Real ID legislation moving as deadline nears

David Weissman, 505-5431/@DispatchDavid
  • Pa. has until June 6 to comply with federal Real ID Act to update standards for issuing state IDs.
  • Not complying will mean state-issued IDs won't be accepted to board commercial flights in Jan. 2018.
  • Act 38, passed in 2012, prevents Pa. from complying, but bill to repeal that act nearing passage.

The deadline for Pennsylvania to comply with federal identification regulations — and avoid future complications with air travel — is approaching, but state legislators are still jockeying over how to proceed.

Airport logo

The Real ID Act, passed in 2005, establishes minimum-security standards for state-issued licenses and IDs and prohibits federal agencies from accepting licenses and IDs from states that don't meet these standards, according to the Department of Homeland Security website.

Pennsylvania, along with other noncompliant states, has been granted numerous extensions, but DHS has indicated its current deadline of June 6 is final unless a long-term compliance plan is reached.

Unless requirements are met, residents will need an alternative, secure form of identification — such as a passport — to gain admission to all federal facilities, military bases and nuclear power plants.

Effective Jan. 22, residents also will need an alternative form of ID accepted by the Transportation Security Administration to board a commercial flight.

Beginning to implement the required changes would require a repeal of previous legislative action because the state Legislature approved Act 38 in 2012 to prohibit the state Department of Transportation or the governor from participating in the Real ID Act.

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The state Senate nearly unanimously passed Senate Bill 133 in late March to repeal Act 38 and allow the state to comply with federal standards, but the bill sat in the House State Government Committee until early May.

Amendment: The committee adopted an amendment, despite every Democrat voting against it, that allows PennDOT to issue compliant and noncompliant IDs and require applicants for compliant IDs to pay for the full cost.

Rep. Rick Saccone, R-Allegheny and Washington counties, proposed the amendment because it allows for all residents to be satisfied, he said.

Saccone said PennDOT hasn't been able to provide him with a good cost estimate yet, but he believes the compliant IDs will cost about $100.

A driver's license valid for four years currently costs $30.50, according to the state Department of Motor Vehicles.

Other states, including Kentucky, Washington and Oklahoma, have recently passed similar legislation allowing residents to opt-in to receive a compliant ID.

The amended bill passed the House on Monday with 54 Democrats, including Rep. Carol Hill-Evans, of York City, voting against the legislation.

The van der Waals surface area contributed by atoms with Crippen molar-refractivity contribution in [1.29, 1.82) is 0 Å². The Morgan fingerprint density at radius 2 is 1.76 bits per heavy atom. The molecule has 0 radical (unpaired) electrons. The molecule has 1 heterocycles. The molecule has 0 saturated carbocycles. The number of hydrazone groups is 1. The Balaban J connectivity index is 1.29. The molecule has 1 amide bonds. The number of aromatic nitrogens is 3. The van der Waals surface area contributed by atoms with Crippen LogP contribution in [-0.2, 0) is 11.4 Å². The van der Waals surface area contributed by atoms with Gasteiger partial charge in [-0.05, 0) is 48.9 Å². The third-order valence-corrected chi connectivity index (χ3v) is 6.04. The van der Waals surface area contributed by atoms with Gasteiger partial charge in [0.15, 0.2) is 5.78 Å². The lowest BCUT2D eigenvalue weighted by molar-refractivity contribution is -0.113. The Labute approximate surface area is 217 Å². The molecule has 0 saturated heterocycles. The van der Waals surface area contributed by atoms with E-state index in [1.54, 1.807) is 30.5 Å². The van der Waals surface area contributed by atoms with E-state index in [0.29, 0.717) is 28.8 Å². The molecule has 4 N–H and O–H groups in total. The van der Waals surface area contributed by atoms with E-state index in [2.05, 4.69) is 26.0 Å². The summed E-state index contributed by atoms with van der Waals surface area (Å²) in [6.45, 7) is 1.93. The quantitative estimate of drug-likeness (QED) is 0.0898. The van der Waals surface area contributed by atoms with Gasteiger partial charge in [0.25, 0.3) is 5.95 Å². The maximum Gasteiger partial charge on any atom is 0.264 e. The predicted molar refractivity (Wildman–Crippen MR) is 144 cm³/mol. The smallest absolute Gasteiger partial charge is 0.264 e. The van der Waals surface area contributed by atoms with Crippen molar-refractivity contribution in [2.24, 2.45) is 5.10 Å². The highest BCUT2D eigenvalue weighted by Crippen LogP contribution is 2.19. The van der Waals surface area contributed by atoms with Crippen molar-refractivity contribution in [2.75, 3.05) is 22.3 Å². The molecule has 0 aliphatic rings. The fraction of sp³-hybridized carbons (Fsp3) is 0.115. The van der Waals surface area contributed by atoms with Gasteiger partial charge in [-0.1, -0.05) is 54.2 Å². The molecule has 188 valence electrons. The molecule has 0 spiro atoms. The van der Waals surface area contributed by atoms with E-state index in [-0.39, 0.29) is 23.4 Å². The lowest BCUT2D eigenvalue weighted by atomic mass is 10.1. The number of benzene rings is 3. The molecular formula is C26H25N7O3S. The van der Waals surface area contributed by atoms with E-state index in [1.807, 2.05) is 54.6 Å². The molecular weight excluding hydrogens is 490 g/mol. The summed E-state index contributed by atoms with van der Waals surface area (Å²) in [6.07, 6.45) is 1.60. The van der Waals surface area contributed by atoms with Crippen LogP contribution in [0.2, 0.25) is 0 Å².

Hill-Evans said she voted against it because she believed it was a form of voter suppression by inconveniencing ID seekers, though she admitted that she wasn't aware the amendment added would allow PennDOT to continue issuing noncompliant IDs.

Delay feared: Rep. Ed Neilson, D-Philadelphia, said in a news release that he voted against the amended bill because it wouldn't move the state into full compliance.

“This bill in its current form creates even more potential hurdles in meeting the June 6 deadline,” Neilson said in the release. “Gov. (Tom) Wolf and his administration had indicated that this bill will not do enough to ensure Pennsylvania is up to par with federal law, and I fully agree with him."

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J.J. Abbott, a spokesman for Wolf's office, wrote that the administration has communicated concerns about the amended bill to the General Assembly, and they hope "a bill that fully repeals existing law blocking compliance is passed and sent to the governor to sign."

Alexis Campbell, a spokeswoman for PennDOT, wrote in an email that the department would not be able to determine its path toward compliance, including costs and a timeline, until Act 38 is full repealed.

The agency has previously said it would need at least 18 to 24 months to make all of the required changes.

The Senate amended the bill itself and passed it Tuesday, so the bill will be returned for another vote in the House, according to Sen. Mike Folmer, R-York and Lebanon counties.

Folmer said the Senate amendment merely cleaned up the language from the House amendment.

If the amended bill passes the House, it will go to the governor for signing.

The House and Senate each have three days remaining in session before the federal deadline passes.

— Reach David Weissman at or on Twitter at @DispatchDavid.